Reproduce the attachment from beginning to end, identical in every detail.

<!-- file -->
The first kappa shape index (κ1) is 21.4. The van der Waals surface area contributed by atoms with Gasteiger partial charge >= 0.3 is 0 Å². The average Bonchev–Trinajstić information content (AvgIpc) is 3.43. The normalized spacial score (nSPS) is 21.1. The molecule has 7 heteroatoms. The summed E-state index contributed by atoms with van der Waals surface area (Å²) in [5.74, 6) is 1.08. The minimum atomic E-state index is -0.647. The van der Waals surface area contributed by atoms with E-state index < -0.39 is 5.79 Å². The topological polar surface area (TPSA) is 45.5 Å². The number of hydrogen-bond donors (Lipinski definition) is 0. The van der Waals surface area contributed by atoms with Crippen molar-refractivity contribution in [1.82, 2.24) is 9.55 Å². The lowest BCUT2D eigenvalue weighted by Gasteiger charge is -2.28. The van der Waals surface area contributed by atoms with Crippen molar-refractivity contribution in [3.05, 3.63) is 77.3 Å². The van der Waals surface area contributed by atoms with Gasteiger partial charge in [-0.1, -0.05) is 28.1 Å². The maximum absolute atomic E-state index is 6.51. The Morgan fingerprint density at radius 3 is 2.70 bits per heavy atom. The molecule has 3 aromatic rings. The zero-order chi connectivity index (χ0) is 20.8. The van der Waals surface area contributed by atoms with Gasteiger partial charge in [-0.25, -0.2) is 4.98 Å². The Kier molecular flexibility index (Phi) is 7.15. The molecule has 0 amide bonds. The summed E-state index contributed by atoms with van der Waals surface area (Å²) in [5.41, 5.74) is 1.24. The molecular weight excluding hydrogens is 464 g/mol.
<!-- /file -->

The first kappa shape index (κ1) is 21.4. The van der Waals surface area contributed by atoms with Gasteiger partial charge >= 0.3 is 0 Å². The average Bonchev–Trinajstić information content (AvgIpc) is 3.43. The normalized spacial score (nSPS) is 21.1. The molecule has 7 heteroatoms. The summed E-state index contributed by atoms with van der Waals surface area (Å²) in [5.74, 6) is 1.08. The minimum atomic E-state index is -0.647. The van der Waals surface area contributed by atoms with E-state index < -0.39 is 5.79 Å². The topological polar surface area (TPSA) is 45.5 Å². The number of hydrogen-bond donors (Lipinski definition) is 0. The van der Waals surface area contributed by atoms with Crippen molar-refractivity contribution in [1.82, 2.24) is 9.55 Å². The lowest BCUT2D eigenvalue weighted by Gasteiger charge is -2.28. The van der Waals surface area contributed by atoms with Crippen molar-refractivity contribution in [3.05, 3.63) is 77.3 Å². The van der Waals surface area contributed by atoms with Gasteiger partial charge in [-0.1, -0.05) is 28.1 Å². The maximum absolute atomic E-state index is 6.51. The Morgan fingerprint density at radius 3 is 2.70 bits per heavy atom. The molecule has 3 aromatic rings. The zero-order chi connectivity index (χ0) is 20.8. The van der Waals surface area contributed by atoms with Gasteiger partial charge in [-0.25, -0.2) is 4.98 Å². The Kier molecular flexibility index (Phi) is 7.15. The molecule has 0 amide bonds. The summed E-state index contributed by atoms with van der Waals surface area (Å²) in [5.41, 5.74) is 1.24. The molecular weight excluding hydrogens is 464 g/mol.